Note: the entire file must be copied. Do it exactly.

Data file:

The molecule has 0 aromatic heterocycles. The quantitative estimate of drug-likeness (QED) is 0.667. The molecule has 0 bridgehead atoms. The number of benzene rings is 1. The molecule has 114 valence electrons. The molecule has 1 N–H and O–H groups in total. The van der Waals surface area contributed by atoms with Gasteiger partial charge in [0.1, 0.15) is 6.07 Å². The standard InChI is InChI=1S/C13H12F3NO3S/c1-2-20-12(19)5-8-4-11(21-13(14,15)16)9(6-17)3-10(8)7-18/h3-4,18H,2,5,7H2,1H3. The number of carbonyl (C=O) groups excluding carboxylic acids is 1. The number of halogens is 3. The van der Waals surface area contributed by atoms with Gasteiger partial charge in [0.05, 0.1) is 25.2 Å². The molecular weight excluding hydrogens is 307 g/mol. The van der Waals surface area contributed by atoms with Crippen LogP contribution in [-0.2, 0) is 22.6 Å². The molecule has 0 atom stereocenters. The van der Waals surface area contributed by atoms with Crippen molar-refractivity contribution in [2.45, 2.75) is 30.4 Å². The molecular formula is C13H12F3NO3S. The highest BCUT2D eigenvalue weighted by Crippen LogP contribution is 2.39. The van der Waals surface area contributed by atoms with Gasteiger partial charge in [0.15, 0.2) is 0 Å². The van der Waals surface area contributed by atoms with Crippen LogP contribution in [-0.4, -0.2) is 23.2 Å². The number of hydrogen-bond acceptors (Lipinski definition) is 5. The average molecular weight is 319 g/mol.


The molecule has 0 aromatic heterocycles. The quantitative estimate of drug-likeness (QED) is 0.667. The molecule has 0 bridgehead atoms. The number of benzene rings is 1. The molecule has 114 valence electrons. The molecule has 1 N–H and O–H groups in total. The van der Waals surface area contributed by atoms with Gasteiger partial charge in [0.1, 0.15) is 6.07 Å². The standard InChI is InChI=1S/C13H12F3NO3S/c1-2-20-12(19)5-8-4-11(21-13(14,15)16)9(6-17)3-10(8)7-18/h3-4,18H,2,5,7H2,1H3. The number of carbonyl (C=O) groups excluding carboxylic acids is 1. The number of halogens is 3. The van der Waals surface area contributed by atoms with Gasteiger partial charge in [0.05, 0.1) is 25.2 Å². The molecular weight excluding hydrogens is 307 g/mol. The van der Waals surface area contributed by atoms with Crippen LogP contribution in [-0.2, 0) is 22.6 Å². The molecule has 0 atom stereocenters. The van der Waals surface area contributed by atoms with Crippen molar-refractivity contribution in [2.45, 2.75) is 30.4 Å². The molecular formula is C13H12F3NO3S. The highest BCUT2D eigenvalue weighted by Crippen LogP contribution is 2.39. The van der Waals surface area contributed by atoms with Gasteiger partial charge in [0.15, 0.2) is 0 Å². The van der Waals surface area contributed by atoms with Crippen LogP contribution in [-0.4, -0.2) is 23.2 Å². The number of hydrogen-bond acceptors (Lipinski definition) is 5. The average molecular weight is 319 g/mol.